We’ve all been waiting to devour Britannia, we history buffs, just as the Romans did nearly 2000 years ago.
Where Julius Caesar turned and ran, Aulus Plautius returns, nine decades later, in AD 43, brimming with bravado. ‘I am lucky,’ he tells his second-in-command, the wonderfully named Perfectus, vowing to succeed where Caesar had failed. He is assisted by the warring tribes, too busy betraying and killing each other to notice his arrival from Gaul until the gore starts flying.
In this world, women have a rip-roaring time. They politic – Zoe Wanamaker’s Celtic monarch Antedia; fight – Kelly Reilly as Princess Kerra; and fornicate – Amena (Annabel Scholey), the wife of Kerra’s brother who, for dynastic reasons, gets to have two husbands, one of whom is the not unhandsome Stanley Weber. Her other less picturesque husband has to stand back and think of the tribe while his wife attempts to conceive a dynastic baby.
It’s a wonderfully empowering production for women but this isn’t a feminist re-telling. Celtic women did a lot of ruling, ripping and roaring.
Prior to the invasion of Ynys Môn (Angelsey) Tacitus’ describes a ‘serried mass of men with women flitting between the ranks. In the style of Furies in robes of deathly black with dishevelled hair they brandished their torches while the circle of Druids lifted their hands to heaven and shouted imprecations such that [the Romans’] limbs were paralysed with terror.‘ Diodorus and Marcellinus wrote too of ferocious female fighters. And then of course we have Boudicea…
Jez Butterworth, creator of the series, is freed in his portrayal of the Celts and Druids by the paucity of historical information about them. They wrote nothing down, unwilling to risk the secrets of their powers as healers, priests, herbalists, magicians and myth-keepers falling into the wrong hands. (They were apparently skilled keepers of accounts but that doesn’t sit so well with their image.)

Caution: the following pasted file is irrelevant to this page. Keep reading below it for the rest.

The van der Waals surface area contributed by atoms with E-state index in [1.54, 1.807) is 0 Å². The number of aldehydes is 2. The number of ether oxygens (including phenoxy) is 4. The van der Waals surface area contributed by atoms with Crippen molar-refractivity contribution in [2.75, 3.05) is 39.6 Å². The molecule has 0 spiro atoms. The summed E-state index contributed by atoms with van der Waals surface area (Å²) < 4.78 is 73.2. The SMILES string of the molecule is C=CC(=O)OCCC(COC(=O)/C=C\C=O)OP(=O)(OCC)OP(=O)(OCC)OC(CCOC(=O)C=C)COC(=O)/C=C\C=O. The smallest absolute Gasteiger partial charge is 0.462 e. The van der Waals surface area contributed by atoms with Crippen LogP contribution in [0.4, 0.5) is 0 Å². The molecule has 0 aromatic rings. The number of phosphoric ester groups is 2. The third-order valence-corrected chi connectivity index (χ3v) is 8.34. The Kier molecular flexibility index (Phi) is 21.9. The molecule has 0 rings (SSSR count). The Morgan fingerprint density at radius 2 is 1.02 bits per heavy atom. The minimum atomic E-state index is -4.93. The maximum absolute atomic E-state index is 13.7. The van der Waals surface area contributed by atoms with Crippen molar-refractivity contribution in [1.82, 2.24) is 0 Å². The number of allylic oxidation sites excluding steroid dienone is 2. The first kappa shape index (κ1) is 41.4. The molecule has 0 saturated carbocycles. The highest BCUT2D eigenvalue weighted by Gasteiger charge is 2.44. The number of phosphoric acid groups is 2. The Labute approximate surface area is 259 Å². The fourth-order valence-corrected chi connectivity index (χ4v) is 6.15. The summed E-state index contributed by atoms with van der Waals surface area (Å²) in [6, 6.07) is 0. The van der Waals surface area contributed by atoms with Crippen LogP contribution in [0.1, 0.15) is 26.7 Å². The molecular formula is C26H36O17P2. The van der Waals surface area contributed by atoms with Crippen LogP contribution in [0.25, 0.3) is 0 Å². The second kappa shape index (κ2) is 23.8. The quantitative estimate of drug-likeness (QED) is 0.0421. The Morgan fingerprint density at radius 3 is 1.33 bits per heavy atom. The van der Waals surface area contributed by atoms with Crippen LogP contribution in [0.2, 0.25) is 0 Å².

In the absence of their own literary legacy, the Romans, in the way of all victors (and keepers of history) recorded events to suit their own needs. When I discussed this dearth of information with Historian Tom Holland with regard to the novel I am currently writing and which features Druids, he made the wonderfully liberating comment. ‘Ah, well, you’re free to make it up then, aren’t you!’
Has Butterworth? Certainly with regard to the Druids he lets rip in a phantasmagorical revel of weirdness, brutality and otherworldliness. I’m not sure about the nose rings or the metal hooks protruding from Druidical fingers like a Celtic precursor of Hugh Jackman’s Wolverine.
I’m also unsure about the use of the Greco-Roman ‘Underworld.’ Supposedly, the Druids themselves referred to it as the ‘Otherworld,’ a dark, regenerative Kingdom of night from whence they would be reborn into this world. That circularity of belief lies at the heart of the Druids’ ferocity and their ability to convince warriors (in a way that mirrors martial force magnifiers throughout history) to fight with suicidal bravery. It is this as much as their famed eviscerations and Wicker Man burnings that terrified the invading Romans.
Butterworth marks a stark contrast between the armoured Roman legion, marching in disciplined syncopated rhythm, led by a leather skirted, fur-draped David Morrissey as Aulus Pautius, and the scuttling, emaciated, woad-daubed, out of their heads Druids. Plautius swills wine from glass goblets as the Druids blow smoke into each other’s mouths and feast on souls. At the end of the first episode, Druids watch from rain-soaked shadows as a bewitched legionary, having delivered his warning to Plautius to abandon these lands, is buried alive.
Butterworth foreshadows Plautius’s intention to create a wilderness which in Tacitus’s wonderful quotation he will then call peace.
Britannia is an ambitious production, leavened with humour that while it occasionally lapses into flippancy, humanises and brings alive these historical figures. The cinematography is beautiful and the theme tune – Donovan’s Hurdy Gurdy Man – adds to the trippiness. Jez Butterworth is having fun. If you can sit back and imbibe that same spirit, you will too.
Linda Davies is having huge fun writing a book for Chicken House that features Druids, Romans and a tribe of warrior girls. Her prize winning historical novel for children, Longbow Girl, (widely read by adults) has been optioned for TV by Kindle Entertainment.
Images © Sky Atlantic